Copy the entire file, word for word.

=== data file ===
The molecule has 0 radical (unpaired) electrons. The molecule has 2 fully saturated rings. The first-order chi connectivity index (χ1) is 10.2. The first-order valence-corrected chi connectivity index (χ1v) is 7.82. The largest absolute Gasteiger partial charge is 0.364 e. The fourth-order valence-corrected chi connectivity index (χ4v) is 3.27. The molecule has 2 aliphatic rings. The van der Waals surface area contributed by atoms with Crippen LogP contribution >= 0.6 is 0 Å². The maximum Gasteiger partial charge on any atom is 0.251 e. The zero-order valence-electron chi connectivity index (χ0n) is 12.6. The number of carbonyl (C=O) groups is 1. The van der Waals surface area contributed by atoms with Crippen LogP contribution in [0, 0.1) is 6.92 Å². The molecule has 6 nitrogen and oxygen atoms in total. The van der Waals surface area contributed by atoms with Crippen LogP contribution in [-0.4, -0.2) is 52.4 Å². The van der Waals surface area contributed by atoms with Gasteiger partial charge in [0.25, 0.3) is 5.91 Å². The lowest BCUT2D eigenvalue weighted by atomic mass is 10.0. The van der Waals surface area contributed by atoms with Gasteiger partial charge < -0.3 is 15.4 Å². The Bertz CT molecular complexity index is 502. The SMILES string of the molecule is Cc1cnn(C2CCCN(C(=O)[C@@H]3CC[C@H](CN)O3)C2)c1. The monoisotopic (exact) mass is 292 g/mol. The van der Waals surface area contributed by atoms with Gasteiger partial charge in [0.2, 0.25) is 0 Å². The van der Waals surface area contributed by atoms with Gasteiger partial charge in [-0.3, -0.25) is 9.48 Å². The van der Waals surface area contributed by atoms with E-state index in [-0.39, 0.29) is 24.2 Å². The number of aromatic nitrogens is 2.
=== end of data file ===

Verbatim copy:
The molecule has 0 radical (unpaired) electrons. The molecule has 2 fully saturated rings. The first-order chi connectivity index (χ1) is 10.2. The first-order valence-corrected chi connectivity index (χ1v) is 7.82. The largest absolute Gasteiger partial charge is 0.364 e. The fourth-order valence-corrected chi connectivity index (χ4v) is 3.27. The molecule has 2 aliphatic rings. The van der Waals surface area contributed by atoms with Crippen LogP contribution >= 0.6 is 0 Å². The maximum Gasteiger partial charge on any atom is 0.251 e. The zero-order valence-electron chi connectivity index (χ0n) is 12.6. The number of carbonyl (C=O) groups is 1. The van der Waals surface area contributed by atoms with Crippen LogP contribution in [0, 0.1) is 6.92 Å². The molecule has 6 nitrogen and oxygen atoms in total. The van der Waals surface area contributed by atoms with Crippen LogP contribution in [-0.4, -0.2) is 52.4 Å². The van der Waals surface area contributed by atoms with Gasteiger partial charge in [0.25, 0.3) is 5.91 Å². The lowest BCUT2D eigenvalue weighted by atomic mass is 10.0. The van der Waals surface area contributed by atoms with Gasteiger partial charge < -0.3 is 15.4 Å². The Bertz CT molecular complexity index is 502. The SMILES string of the molecule is Cc1cnn(C2CCCN(C(=O)[C@@H]3CC[C@H](CN)O3)C2)c1. The monoisotopic (exact) mass is 292 g/mol. The van der Waals surface area contributed by atoms with Gasteiger partial charge in [0.2, 0.25) is 0 Å². The van der Waals surface area contributed by atoms with Gasteiger partial charge in [-0.3, -0.25) is 9.48 Å². The van der Waals surface area contributed by atoms with E-state index in [-0.39, 0.29) is 24.2 Å². The number of aromatic nitrogens is 2.